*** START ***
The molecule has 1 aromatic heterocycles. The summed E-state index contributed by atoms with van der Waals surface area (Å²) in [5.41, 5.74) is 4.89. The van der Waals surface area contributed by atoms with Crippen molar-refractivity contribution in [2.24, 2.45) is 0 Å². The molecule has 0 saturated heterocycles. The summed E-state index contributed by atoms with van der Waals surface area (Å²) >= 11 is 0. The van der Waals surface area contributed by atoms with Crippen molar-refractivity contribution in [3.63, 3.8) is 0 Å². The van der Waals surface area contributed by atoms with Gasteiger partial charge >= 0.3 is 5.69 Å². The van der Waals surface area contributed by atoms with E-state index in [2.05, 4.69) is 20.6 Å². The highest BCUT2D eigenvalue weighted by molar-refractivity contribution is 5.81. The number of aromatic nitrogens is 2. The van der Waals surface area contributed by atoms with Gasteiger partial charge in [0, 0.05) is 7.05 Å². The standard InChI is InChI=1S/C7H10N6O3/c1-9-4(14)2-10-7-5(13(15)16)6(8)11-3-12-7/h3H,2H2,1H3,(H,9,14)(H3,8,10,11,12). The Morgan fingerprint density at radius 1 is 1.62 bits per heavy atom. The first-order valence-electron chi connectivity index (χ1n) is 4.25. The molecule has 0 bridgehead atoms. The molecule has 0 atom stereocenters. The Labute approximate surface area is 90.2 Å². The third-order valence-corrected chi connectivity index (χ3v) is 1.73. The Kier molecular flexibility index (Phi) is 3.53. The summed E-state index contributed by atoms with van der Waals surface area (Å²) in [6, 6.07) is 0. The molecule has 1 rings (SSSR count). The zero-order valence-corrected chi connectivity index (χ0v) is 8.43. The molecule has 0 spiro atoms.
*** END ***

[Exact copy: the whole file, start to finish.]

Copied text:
The molecule has 1 aromatic heterocycles. The summed E-state index contributed by atoms with van der Waals surface area (Å²) in [5.41, 5.74) is 4.89. The van der Waals surface area contributed by atoms with Crippen molar-refractivity contribution in [2.24, 2.45) is 0 Å². The molecule has 0 saturated heterocycles. The summed E-state index contributed by atoms with van der Waals surface area (Å²) >= 11 is 0. The van der Waals surface area contributed by atoms with Crippen molar-refractivity contribution in [3.63, 3.8) is 0 Å². The van der Waals surface area contributed by atoms with Gasteiger partial charge >= 0.3 is 5.69 Å². The van der Waals surface area contributed by atoms with E-state index in [2.05, 4.69) is 20.6 Å². The highest BCUT2D eigenvalue weighted by molar-refractivity contribution is 5.81. The number of aromatic nitrogens is 2. The van der Waals surface area contributed by atoms with Gasteiger partial charge in [0, 0.05) is 7.05 Å². The standard InChI is InChI=1S/C7H10N6O3/c1-9-4(14)2-10-7-5(13(15)16)6(8)11-3-12-7/h3H,2H2,1H3,(H,9,14)(H3,8,10,11,12). The Morgan fingerprint density at radius 1 is 1.62 bits per heavy atom. The first-order valence-electron chi connectivity index (χ1n) is 4.25. The molecule has 0 bridgehead atoms. The molecule has 0 atom stereocenters. The Labute approximate surface area is 90.2 Å². The third-order valence-corrected chi connectivity index (χ3v) is 1.73. The Kier molecular flexibility index (Phi) is 3.53. The summed E-state index contributed by atoms with van der Waals surface area (Å²) in [6, 6.07) is 0. The molecule has 1 rings (SSSR count). The zero-order valence-corrected chi connectivity index (χ0v) is 8.43. The molecule has 0 spiro atoms.